Are Natural Disasters a Punishment from Allah? 

In the aftermath of two devastating 7.8 earthquakes in Syria and Turkey that killed and looted scores of innocent civilians, “Shmuel Eliyahu, who serves as the chief Rabbi of Safed in northern Israel and is a member of the Chief Rabbinate Council, claimed that God was punishing countries affected by the disaster because of their alleged mistreatment of the Jewish people,” reported Middle East Eye. 

On Feb. 9, Eliyahu wrote for the Olam Katan newspaper stating, “they said poetry because they understood that there is divine justice here intended to pay the Egyptians who drowned the children of the people of Israel in light, that all the wicked in the world will see and be afraid.” 

He further wrote, “[God] is judging all the nations around us who wanted many times to invade our land and throw us into the sea. Syria abused its Jewish residents for hundreds of years in the bloodshed of Damascus and others, invaded Israel three times to destroy and kill and lose, shot for years at the farmers who lived at the foot of the Golan Heights, abused captives, and [hung] Eli Cohen the 14th.”  

What Does Islam Say About Why Natural Disasters Occur?

Before going in-depth about what Islamic theology says about natural disasters and the wrath of God, declaring such atrocities as purely God’s form of punishment on His people deliberately takes away from the empathy and support that is critically needed for those who have been affected. 

It must be understood that whether God has sent natural disasters as a punishment or not is a question that no human can answer. The only being that can give a correct answer to this theological question is the Creator of all creations, and as a result, we are no one with the authority to speculate on why God has used some of these natural disasters (i.e. earthquakes, floods, etc.), to punish an entire nation.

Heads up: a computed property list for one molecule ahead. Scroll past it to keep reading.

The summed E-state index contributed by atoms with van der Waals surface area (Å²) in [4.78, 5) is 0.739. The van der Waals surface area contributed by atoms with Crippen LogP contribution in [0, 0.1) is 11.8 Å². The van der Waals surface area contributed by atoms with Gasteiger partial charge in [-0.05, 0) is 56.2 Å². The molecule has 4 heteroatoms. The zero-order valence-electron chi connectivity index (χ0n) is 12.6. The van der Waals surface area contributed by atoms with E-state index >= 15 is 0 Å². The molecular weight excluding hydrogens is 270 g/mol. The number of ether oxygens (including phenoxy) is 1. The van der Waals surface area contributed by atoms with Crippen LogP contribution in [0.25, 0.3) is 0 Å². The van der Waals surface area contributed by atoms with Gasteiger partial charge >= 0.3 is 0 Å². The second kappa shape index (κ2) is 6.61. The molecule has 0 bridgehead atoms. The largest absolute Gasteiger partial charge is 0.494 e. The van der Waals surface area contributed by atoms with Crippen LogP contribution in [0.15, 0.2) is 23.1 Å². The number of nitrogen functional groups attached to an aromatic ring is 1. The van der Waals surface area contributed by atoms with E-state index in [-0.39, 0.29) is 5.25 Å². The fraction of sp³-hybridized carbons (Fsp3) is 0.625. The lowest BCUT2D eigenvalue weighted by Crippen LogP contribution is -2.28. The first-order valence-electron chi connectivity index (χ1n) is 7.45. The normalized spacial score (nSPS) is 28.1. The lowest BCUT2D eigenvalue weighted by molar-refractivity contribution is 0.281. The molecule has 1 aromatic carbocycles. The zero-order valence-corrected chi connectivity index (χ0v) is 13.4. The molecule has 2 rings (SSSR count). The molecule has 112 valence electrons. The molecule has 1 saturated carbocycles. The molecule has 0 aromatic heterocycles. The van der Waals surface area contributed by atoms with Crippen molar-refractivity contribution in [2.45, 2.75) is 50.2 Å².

“Natural disasters, can also be seen as a reminder and a test for human beings to reflect on their relationship with God and their role as stewards of the Earth,” said Khanan Chaudhry, a graduate student at the University of Illinois at Chicago (UIC). “Ultimately, the exact nature and purpose of natural disasters are known only to God. As human beings, our responsibility is to respond to disasters with compassion, generosity, and solidarity.” 

A well-known tradition within Islam is the great flood during the leadership of Prophet Nuh (Noah); this tradition is also found within Jewish and Christian traditions where all three great books, the Holy Qur’an, Torah, and Bible, state that Noah was a pure, just, and righteous man. 

During the time of Prophet Nuh’s prophethood, and similarly to what we see in the lives of other great prophets, the nation that he ruled over had heavily deviated from the belief in the oneness of God. Yet, with his power of eloquent speaking, and just and humble nature, the Prophet was able to enlighten the people with his message. This is why, in the Holy Qur’an, God revealed in Chapter 23, verse 23, which states,

“and We had certainly sent Noah to his people, and he said, “O my people, worship Allah; you have no deity other than Him; then will you not fear Him (23:23)?'”